Professor Michael Farrell, the director of the National Drug and Alcohol Research Centre, headed the study and said there was a high rate of medicinal cannabis use in Australia.
"This is the first time we have had figures like this, so it gives us an indication of the scale, and it gives us something to think about," he said.
Cannabis consumption is banned in most states and territories, although a clinical trial of its medicinal use will start soon in NSW.
In Tasmania, several users of medicinal cannabis, including the deputy mayor of the Break O'Day council, Hannah Rubenach, have come out publically to urge decriminalisation.
Tasmanian Health Minister Michael Ferguson backed the NSW trial but resisted calls to decriminalise medicinal cannabis use.
Denison State Greens MP Cassy O'Connor accused Mr Ferguson of being out of step with reality.
"What is happening here in Tasmania and in Australia is a massive civil disobedience movement where people who have chronic or terminal conditions or the parents of children with epilepsy are illegally obtaining medicinal cannabis because they know that it improves the quality of themselves or their loved ones," she said.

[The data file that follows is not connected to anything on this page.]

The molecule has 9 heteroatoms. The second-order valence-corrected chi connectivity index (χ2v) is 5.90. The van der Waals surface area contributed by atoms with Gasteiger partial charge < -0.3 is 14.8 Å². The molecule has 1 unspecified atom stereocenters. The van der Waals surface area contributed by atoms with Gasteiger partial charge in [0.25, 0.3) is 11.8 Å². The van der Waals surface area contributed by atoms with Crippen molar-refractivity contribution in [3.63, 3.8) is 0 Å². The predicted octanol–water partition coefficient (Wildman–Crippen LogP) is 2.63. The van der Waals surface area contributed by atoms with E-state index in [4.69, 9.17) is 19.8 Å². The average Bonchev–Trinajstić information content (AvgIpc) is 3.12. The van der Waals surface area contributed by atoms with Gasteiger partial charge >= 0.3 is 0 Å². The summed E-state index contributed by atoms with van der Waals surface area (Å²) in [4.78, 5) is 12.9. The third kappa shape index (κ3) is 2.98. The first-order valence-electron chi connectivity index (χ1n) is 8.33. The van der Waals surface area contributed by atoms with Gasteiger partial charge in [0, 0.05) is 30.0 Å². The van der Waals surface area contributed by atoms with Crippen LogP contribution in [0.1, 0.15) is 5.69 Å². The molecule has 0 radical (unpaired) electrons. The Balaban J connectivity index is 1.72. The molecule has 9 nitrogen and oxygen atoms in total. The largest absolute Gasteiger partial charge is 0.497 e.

Findings important but caution urged
But Professor Farrell said while medicinal users of cannabis reported benefits, the supporting evidence was not clear.
"It's quite important to hear people reporting that they derive benefit from it," he said.
"But it's important that we not over-emphasise the benefits of cannabis, so that for instance somebody who mightn't want to ever take cannabis ends up taking it because they think it's going to help them."
Professor Farrell said the study also found chronic pain sufferers who used cannabis differed from those who did not.
"When we looked at the characteristics of people who were using it, we found that they were also people who reported higher levels of pain, and they had more difficult problems," he said.
"They were using more medications, they were a bit younger and some of them also had a history of other substance use."
In a statement, Mr Ferguson said he would like to see a collaborative approach between the states and territories on medicinal cannabis.
The Tasmanian Opposition called for medical trials as the first step in ensuring that medicinal cannabis can be prescribed by doctors.
reference; Written by By Stephen Smiley ABC news